This posed a problem: as she had driven up to my neck of the woods for lunch, she wasn't certain of her route back. We started trying to map it out on my phone and have her memorize what she was supposed to do, when we realized that this is what it must have been like back in the day. You would ask a friend how to get somewhere, do your very best to remember the way they said, and hope for the best. Or, you would print out directions on MapQuest and hope not to make a wrong turn because, guess what, there won't be anyone to recalculate your route in real time.
This got me thinking about all of the other functions on our phone that we take for granted as necessary, but that had to be dealt with much differently in the past.
Want to know how to pronounce that word?
Go find a dictionary.
Curious about what time a restaurant is open until?
Better find a phone book and give them a call.
Need to calculate a tip?
I hope you remember your mental math from grade school.
Wasn't there a movie playing in a few hours?
I don't know, take a look in the newspaper.
There are endless examples of how our lives have been improved by increased access to information in the last decade that is absolutely mind blowing. As Peter Diamandis said in a TED Talk on the role of technology in creating a future of abundance,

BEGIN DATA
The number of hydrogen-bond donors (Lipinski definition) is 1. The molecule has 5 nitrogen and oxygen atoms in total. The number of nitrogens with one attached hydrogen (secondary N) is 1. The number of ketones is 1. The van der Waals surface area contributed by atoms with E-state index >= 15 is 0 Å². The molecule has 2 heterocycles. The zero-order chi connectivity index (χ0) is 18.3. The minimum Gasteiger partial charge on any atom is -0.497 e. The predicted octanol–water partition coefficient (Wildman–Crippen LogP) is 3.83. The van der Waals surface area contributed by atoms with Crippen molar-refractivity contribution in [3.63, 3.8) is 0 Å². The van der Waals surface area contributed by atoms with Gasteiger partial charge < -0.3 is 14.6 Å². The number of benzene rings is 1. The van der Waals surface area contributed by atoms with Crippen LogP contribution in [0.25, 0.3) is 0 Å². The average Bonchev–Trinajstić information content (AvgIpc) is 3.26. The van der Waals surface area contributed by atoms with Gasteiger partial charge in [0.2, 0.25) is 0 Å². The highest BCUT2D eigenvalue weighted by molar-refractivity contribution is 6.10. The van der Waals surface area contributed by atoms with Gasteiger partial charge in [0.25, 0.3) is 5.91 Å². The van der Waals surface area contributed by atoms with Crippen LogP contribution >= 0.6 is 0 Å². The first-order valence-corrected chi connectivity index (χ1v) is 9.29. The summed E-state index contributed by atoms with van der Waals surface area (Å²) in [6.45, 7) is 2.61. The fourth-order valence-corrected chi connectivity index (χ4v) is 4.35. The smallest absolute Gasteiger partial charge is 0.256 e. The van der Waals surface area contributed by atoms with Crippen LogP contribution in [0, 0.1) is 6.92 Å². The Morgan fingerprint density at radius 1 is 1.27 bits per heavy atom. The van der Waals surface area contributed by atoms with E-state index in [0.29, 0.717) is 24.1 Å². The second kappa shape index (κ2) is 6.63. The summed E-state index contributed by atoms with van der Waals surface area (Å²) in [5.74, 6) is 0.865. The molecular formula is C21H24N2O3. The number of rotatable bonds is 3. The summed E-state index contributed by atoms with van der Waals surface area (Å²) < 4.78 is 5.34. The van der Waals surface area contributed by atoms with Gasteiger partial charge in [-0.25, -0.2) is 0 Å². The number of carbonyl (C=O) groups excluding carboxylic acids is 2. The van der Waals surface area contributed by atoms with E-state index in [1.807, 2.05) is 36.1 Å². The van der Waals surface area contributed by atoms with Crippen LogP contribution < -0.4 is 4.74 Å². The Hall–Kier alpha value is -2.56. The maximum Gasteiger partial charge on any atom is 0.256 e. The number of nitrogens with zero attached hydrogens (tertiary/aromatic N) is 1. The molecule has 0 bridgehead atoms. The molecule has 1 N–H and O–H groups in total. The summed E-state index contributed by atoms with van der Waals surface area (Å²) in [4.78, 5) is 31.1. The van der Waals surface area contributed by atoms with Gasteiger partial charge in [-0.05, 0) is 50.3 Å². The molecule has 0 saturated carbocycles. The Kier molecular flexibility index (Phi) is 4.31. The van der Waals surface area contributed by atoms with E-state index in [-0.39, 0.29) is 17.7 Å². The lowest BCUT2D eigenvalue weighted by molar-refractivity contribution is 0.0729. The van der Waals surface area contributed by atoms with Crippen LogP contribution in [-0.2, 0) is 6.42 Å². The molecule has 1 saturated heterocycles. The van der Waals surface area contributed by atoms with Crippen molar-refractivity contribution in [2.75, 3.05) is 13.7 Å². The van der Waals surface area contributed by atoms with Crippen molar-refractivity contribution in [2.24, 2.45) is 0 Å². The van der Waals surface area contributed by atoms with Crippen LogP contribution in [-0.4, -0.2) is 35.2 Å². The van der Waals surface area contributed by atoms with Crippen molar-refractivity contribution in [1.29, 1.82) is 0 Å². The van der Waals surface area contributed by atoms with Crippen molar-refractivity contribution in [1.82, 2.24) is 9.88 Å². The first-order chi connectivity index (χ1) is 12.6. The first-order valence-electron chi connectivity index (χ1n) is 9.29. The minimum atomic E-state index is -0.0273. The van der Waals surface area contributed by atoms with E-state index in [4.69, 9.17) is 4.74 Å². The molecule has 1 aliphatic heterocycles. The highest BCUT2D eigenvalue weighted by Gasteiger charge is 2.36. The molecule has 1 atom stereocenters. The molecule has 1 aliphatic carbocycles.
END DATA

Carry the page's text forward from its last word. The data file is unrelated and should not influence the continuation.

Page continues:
"a Masai warrior on a cellphone in the middle of Kenya has better mobile comm than President Reagan did 25 years ago. And if they're on a smartphone on Google, they've got access to more knowledge and information than President Clinton did 15 years ago. They're living in a world of information and communication abundance that no one could have ever predicted."
But at the same time, our dependence and reliance on our mobile devices is also disconcerting. What happens if the internet goes down (again)? Or if censorship rears its ugly head? The likelihood of such events isn't terribly high, and I am much more inclined to be optimistic about the positive impact of ever increasing technological accessibility, but I also want to ensure that I am still able to reach a goal without having to turn to my phone right away.
For me, that means paying a bit more attention to directions when I drive instead of relying 100% on my navigation app. It also means being more present with those around me to avoid a device interfering too heavily in my life. It is an increased consciousness of what role I allow a screen to play.
I've blogged about social media minimalism before, and how to consume media consciously, as awell as how to keep your phone as minimalistic as possible (and it should be noted that the last post is from 2015, so my phone has actually been streamlined a bit more since then). In fact, I have a whole series on digital minimalism, including email, files, ect. if you'd like to check it out and get some ideas on how to use technology intentionally.
If you have the same aim, how could this manifest in your life? Do you think the integration of technology in our lives is helping more than hurting?